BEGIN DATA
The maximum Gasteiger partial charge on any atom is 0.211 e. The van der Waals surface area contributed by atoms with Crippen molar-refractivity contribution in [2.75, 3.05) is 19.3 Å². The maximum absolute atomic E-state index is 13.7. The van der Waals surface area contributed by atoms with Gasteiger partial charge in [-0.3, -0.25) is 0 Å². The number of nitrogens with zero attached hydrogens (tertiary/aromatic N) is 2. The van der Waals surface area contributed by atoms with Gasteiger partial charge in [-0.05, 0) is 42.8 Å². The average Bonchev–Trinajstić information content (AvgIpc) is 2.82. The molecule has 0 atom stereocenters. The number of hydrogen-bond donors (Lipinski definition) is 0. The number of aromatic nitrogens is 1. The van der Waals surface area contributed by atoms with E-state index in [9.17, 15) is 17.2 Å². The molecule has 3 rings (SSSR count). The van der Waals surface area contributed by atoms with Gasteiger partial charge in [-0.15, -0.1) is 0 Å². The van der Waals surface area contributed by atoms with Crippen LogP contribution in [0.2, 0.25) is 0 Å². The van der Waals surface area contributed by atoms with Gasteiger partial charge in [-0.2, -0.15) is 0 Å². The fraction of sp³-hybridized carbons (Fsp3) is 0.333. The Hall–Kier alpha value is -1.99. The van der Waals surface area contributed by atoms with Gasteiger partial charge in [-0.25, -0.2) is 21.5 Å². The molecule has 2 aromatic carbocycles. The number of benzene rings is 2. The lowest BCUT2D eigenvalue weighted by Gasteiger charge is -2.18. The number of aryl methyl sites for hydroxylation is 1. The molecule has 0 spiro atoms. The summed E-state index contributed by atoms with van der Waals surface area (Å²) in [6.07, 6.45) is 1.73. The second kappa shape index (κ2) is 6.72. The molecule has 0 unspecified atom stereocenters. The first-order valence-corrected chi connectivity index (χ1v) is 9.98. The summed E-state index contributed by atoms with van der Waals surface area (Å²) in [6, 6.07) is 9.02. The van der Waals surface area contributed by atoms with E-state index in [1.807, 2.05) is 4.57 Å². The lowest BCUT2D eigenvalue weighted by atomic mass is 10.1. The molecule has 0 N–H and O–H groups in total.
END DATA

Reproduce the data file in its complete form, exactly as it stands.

The maximum Gasteiger partial charge on any atom is 0.211 e. The van der Waals surface area contributed by atoms with Crippen molar-refractivity contribution in [2.75, 3.05) is 19.3 Å². The maximum absolute atomic E-state index is 13.7. The van der Waals surface area contributed by atoms with Gasteiger partial charge in [-0.3, -0.25) is 0 Å². The number of nitrogens with zero attached hydrogens (tertiary/aromatic N) is 2. The van der Waals surface area contributed by atoms with Gasteiger partial charge in [-0.05, 0) is 42.8 Å². The average Bonchev–Trinajstić information content (AvgIpc) is 2.82. The molecule has 0 atom stereocenters. The number of hydrogen-bond donors (Lipinski definition) is 0. The number of aromatic nitrogens is 1. The van der Waals surface area contributed by atoms with E-state index in [9.17, 15) is 17.2 Å². The molecule has 3 rings (SSSR count). The van der Waals surface area contributed by atoms with Gasteiger partial charge in [-0.15, -0.1) is 0 Å². The van der Waals surface area contributed by atoms with Crippen LogP contribution in [0.2, 0.25) is 0 Å². The van der Waals surface area contributed by atoms with Gasteiger partial charge in [-0.2, -0.15) is 0 Å². The fraction of sp³-hybridized carbons (Fsp3) is 0.333. The Hall–Kier alpha value is -1.99. The van der Waals surface area contributed by atoms with Gasteiger partial charge in [-0.25, -0.2) is 21.5 Å². The molecule has 2 aromatic carbocycles. The number of benzene rings is 2. The lowest BCUT2D eigenvalue weighted by Gasteiger charge is -2.18. The number of aryl methyl sites for hydroxylation is 1. The molecule has 0 spiro atoms. The summed E-state index contributed by atoms with van der Waals surface area (Å²) in [6.07, 6.45) is 1.73. The second kappa shape index (κ2) is 6.72. The molecule has 0 unspecified atom stereocenters. The first-order valence-corrected chi connectivity index (χ1v) is 9.98. The summed E-state index contributed by atoms with van der Waals surface area (Å²) in [6, 6.07) is 9.02. The van der Waals surface area contributed by atoms with E-state index in [1.807, 2.05) is 4.57 Å². The lowest BCUT2D eigenvalue weighted by atomic mass is 10.1. The molecule has 0 N–H and O–H groups in total.